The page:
A swim around Manhattan started with a chance encounter at Harvard. In March, I was at Harvard to compete in the Masters Swimming New England Championships, and ran into Jon Lenchner, a high school teammate I hadn’t seen in 35 years.
The meet ended, we said our goodbyes, and I figured I would not see him again until the following March. But it did not work out that way. In May, Jon sent me an email with an invitation. He and his friends were putting together a six-person relay to swim around Manhattan.
Although I’ve always been a better pool than open-water swimmer, I was intrigued by the offer. I had lived or worked in Manhattan for almost 30 years, but I had never entered the waters that surrounded the island.
As is my nature, I considered all the things that could go wrong: Would I be the slowest in the group and cause my team to lose to their archrivals? Would I ingest a destructive parasite?
But I couldn’t turn down such a unique invitation. With trepidation and excitement, I told Jon that I would join the team.
I continued my training all summer, stretch, lift, and swim, and warmed up for the relay by completing the open-water portion of the Vineyard Triathlon on Sept. 7. I finished five minutes behind Leslie Craven, who was the open-water winner, and eight minutes behind Rainy Goodale of Vineyard Haven, who has multiple New England Masters records.
In the week before the relay, our team participated in a webinar that described the course and race procedures. The good news was that we would be swimming counterclockwise so that I would always breathe towards Manhattan. The bad news was the warnings, like making sure to stay left at Hell Gate or the current would take you to Long Island; being alert for cruise ships leaving docks; avoiding the sanitation plant at 145th Street.
On Friday I traveled to New York City, and on Saturday morning, I woke up, had a small cup of orange juice and took the subway down to Pier 25. There I met my teammates, our kayaker guide, and our boat captain. He would be our ride around the island while we weren’t swimming a leg of the race.
We left our lead swimmer, Shauna, at Pier 25 and headed south in the boat. We would meet Shauna after she rounded the Battery (the southern tip of Manhattan).
I was to relieve Shauna at the Williamsburg Bridge. We located Shauna after she passed the Staten Island Ferry Terminal. As she passed the Brooklyn and Manhattan bridges, I got ready for my first leg. At the Williamsburg Bridge, I jumped in the water, grabbed her ankle and began my swim.
It was an exhilarating experience. In the open water, I had a strange feeling of solitude. There is no visibility, and I had a sense that I was in a vast nothingness. Stroke, breathe, green water. Stroke, breathe, green water. I couldn’t hear anything because of the water in my ears. I had a fear of not being able to see two feet in front of me and not knowing whether I was going where I was supposed to. But I had to put that fear aside and continue to stroke. Here I was in my own little world, yet only a hundred yards away from me was the busiest and most populous city in the country.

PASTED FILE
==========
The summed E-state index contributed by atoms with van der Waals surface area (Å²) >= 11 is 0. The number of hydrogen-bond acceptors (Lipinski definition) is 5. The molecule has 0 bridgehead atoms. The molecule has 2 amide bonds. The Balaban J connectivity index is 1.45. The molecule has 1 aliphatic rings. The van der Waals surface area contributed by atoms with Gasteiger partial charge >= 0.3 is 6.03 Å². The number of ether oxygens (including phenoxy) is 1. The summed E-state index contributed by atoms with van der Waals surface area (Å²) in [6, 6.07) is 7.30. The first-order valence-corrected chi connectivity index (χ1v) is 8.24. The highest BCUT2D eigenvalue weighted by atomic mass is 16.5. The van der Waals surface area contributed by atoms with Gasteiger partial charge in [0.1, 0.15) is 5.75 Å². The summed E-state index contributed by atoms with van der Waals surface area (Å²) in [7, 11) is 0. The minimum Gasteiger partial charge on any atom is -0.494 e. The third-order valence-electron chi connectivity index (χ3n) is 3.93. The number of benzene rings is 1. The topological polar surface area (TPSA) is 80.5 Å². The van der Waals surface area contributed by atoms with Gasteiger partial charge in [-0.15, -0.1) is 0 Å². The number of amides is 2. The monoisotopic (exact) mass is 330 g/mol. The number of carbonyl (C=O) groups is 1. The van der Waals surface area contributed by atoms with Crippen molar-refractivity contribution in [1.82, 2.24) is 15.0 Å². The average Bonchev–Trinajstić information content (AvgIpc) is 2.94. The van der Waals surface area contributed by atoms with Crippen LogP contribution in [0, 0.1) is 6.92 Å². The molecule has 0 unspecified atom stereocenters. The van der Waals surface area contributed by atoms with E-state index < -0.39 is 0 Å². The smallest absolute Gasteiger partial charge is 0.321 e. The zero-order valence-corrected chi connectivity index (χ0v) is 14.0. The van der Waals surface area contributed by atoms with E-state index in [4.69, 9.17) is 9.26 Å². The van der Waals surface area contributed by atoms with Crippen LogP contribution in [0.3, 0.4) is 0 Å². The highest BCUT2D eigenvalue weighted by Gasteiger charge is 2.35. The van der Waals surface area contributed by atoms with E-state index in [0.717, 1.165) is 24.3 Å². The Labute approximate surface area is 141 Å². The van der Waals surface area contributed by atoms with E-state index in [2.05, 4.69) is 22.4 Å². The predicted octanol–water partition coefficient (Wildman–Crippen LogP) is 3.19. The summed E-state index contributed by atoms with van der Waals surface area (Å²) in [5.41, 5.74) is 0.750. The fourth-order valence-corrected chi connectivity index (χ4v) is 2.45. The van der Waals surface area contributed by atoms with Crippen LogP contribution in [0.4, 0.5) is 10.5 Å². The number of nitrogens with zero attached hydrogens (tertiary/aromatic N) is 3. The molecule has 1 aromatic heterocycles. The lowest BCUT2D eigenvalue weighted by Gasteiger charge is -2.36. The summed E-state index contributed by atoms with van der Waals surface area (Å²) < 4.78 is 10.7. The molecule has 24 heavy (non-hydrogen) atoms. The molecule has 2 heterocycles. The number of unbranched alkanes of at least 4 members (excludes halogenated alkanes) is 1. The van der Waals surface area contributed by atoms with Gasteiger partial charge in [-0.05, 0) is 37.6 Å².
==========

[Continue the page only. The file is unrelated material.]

In the pool, I have a keen sense of progress and time. But in the open water, there is only a vague sense of distance and time. Progress was slow — Isn’t that the same building I saw 20 strokes ago? — but steady. I had to swim to the 59th Street Bridge.
There aren’t too many landmarks on the Lower East Side of Manhattan, so I was thrilled to finally see the NYU Medical Center (31st Street). But I realized I still had 18 blocks to go, almost a mile. I kept swimming.
I sighted the United Nations, then the Citicorp building, and finally the 59th Street Bridge. Jon was my relief, and I came aboard the boat, tired but relieved that I had completed my first leg. I had gone for 45 minutes, seven minutes more than the previous week’s triathlon swim, but still had more to do.
I had two more swims; the first started three and a half hours after I had exited at the 59th Street Bridge. Right after the intersection of the Harlem and Hudson rivers it was my turn again. It was starting to rain, but I jumped in, relieving Shauna, and headed south for the George Washington Bridge.
At this point in the relay, we were doing 30-minute segments. I was hoping to make it to the bridge, but the next swimmer went in before I reached it. The oddest part of the race happened after we passed the George Washington Bridge. As we traveled south, we saw something in the middle of the river. From a distance, it looked like a pile of clothing. With our curiosity raging, we asked one of the many police boats patrolling the river if they had seen what we did. They had. It was a sheep.
My last swim was a short one, from Pier 40 to Pier 25, the mandatory last transfer point. Our last swimmer touched the finish buoy in Battery Park eight hours and 11 minutes after we started the race.
A team from the New York Athletic Club finished first in the seven-team race. But much to my relief, our team finished second. In total, I swam about one hour and 30 minutes, probably about five miles. I was invigorated by the race and realized that in the end, what mattered most was not our time or what place we finished, but the thrill of a new adventure.
Jonathan Chatinover and his wife Beth own AAC, Inc., a consulting company, and moved to Martha’s Vineyard three years ago. Mr. Chatinover swam in high school and college, and has been swimming with the Martha’s Vineyard Masters group. He also coached the Martha’s Vineyard High School swim team last year, and hopes to continue this year.